Shaping Vancouver 2015: Conversation 3What Is Neighbourhood Character?
The evening’s panel discussion focused primarily on the Heritage Action Plan’s goal of taking immediate action on priority character buildings which will draw information from the upcoming Character Home Zoning Review. Panelists discussed how heritage and character links to community identity and if these unique identifiers are worth preserving.
Moderated by Ian Waddell, the evening’s discussion explored what features give areas their distinctive character, how to balance heritage conservation with other community and financial interests and how to ensure that new development is responsive to the neighbourhood context.
To watch a full-length video of this discussion, please click here.
As part of the Shaping Vancouver 2015 series, this panel explored the topic of neighbourhood character in Vancouver. The event began with a presentation by Donald Luxton, one of the lead consultants on implementing a Heritage Action Plan in Vancouver. Luxton described Vancouver’s current Heritage Conservation Program and the dire need to improve it, as it has not been updated since its creation in 1986. He suggested that Vancouver should be creating Heritage Conservation Areas to better manage development, following the example of many other British Columbia cities. Luxton also outlined the key objectives of the new Heritage Action Plan, which are to:
- Review and update the Vancouver Heritage Registry
- Improve heritage conservation tools and incentives
- Streamline the heritage building application process
- Take immediate action on priority character buildings
- Maximize sustainability outcomes
- Involve and engage the community in this process
What features give areas their distinctive character?
Ian McDonald responded that both the details in building and neighbourhood design as well as the enduring usage of a neighbourhood help to create a culture within an area.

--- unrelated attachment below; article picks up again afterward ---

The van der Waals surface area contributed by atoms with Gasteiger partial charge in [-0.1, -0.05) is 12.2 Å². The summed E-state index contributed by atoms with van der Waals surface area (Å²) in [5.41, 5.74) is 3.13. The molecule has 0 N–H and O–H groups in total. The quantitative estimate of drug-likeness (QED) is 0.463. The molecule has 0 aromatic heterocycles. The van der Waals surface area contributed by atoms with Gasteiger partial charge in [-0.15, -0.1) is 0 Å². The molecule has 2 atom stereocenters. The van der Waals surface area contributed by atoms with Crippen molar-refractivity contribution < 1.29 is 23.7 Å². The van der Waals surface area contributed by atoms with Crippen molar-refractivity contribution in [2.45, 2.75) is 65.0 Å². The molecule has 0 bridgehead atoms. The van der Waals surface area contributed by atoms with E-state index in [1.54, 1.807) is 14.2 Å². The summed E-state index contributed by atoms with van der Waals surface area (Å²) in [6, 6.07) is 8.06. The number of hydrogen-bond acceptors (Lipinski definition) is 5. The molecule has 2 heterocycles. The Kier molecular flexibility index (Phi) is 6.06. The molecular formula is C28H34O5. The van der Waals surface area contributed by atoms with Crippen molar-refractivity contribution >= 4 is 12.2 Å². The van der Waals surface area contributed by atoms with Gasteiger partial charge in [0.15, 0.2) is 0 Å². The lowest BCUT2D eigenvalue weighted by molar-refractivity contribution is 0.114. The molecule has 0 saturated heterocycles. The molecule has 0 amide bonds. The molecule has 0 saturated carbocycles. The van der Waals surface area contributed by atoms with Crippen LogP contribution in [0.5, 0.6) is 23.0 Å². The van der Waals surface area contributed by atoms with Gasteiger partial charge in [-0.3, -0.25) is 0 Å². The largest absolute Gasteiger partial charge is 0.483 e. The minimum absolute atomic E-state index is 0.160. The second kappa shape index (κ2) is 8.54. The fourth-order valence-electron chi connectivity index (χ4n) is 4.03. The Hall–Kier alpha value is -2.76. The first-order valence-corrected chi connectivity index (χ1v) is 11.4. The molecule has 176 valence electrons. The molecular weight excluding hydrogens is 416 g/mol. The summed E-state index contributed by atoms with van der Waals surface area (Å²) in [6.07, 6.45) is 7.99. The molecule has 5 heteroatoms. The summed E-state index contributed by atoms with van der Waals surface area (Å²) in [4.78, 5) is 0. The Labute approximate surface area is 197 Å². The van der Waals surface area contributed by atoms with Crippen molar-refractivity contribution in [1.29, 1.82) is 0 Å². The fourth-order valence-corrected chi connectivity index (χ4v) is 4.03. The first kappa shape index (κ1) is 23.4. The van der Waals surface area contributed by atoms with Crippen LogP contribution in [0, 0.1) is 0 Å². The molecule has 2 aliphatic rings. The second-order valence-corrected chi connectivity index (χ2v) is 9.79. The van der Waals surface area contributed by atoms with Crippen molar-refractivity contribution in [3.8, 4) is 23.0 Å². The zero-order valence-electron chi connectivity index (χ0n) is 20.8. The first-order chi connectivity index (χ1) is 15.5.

Donald Luxton noted the unique situation of Vancouver’s built heritage in that many of the character homes being discussed were the very first buildings to be erected on the site and is indicative of the young age of this city. Luxton continued and explained that much of Vancouver was laid out following the introduction of the family car which resulted many neighbourhoods composed of spread out single family homes. Luxton expressed his hopes for creative densification in these areas. Caroline Adderson noted that visual characteristics are only one part of the discussion of character. Adderson stressed the importance of analyzing community narrative and how a neighbourhood’s stories come together to form an identity.
Adderson voiced her concern about the buildings replacing demolished heritage homes noting that many are not built to last, and some make no effort to increase density. McDonald warned about the dangers of writing off new development as inferior quality, as it does not leave room for future heritage to be created. Harcourt stated that he would be a proponent of abolishing single family housing in order to decrease barriers to densification in residential neighbourhoods.
Waddell asked panelists to outline what layers they believed are important to an area’s character. As well Waddell questioned panelists on whether it is possible to create neighbourhoods that support a mixed population of different income levels and demographics.
Harcourt responded that it is possible to design communities for many groups of people but it relies on political will. Harcourt argued that citizen and politicians need to prioritize equal access to services across the city and plan for new communities. Harcourt referenced the success of the False Creek and Champlain Heights neighbourhoods.
Am Johal spoke on the complexity of layers in British Columbia as the city lies on unceded land and discussed the tension between progress and heritage in a city that is rapidly growing.
How can we balance heritage conservation with community and financial interests?
McDonald reasoned that heritage and finance are capable of working alongside one another, adding that developers should be able to utilize the heritage toolkit to leverage proposed density levels and tax incentives.
Waddell asked panelists how developers can reasonably be asked to invest large amounts of money in buildings that may be ‘falling down’. Luxton responded that often the building that is classified as ‘falling down’ is one that is in the hands of someone who wishes to tear it down. Luxton suggested that education is needed on building restoration, and the financial benefits that comes with it.
Waddell asked panelists what further tools or incentives are needed to preserve neighbourhood character. Harcourt noted the flexibility that the city has by having its own individual heritage charter and offered that this allows the city to engage in experimental projects. Harcourt did not that further tools/incentives may not be what is needed now but rather a modification in what we expect of our neighbourhoods.
We acknowledge the financial assistance of the Province of British Columbia. Thank you to SFU’s Vancity Office of Community Engagement for co-presenting the series.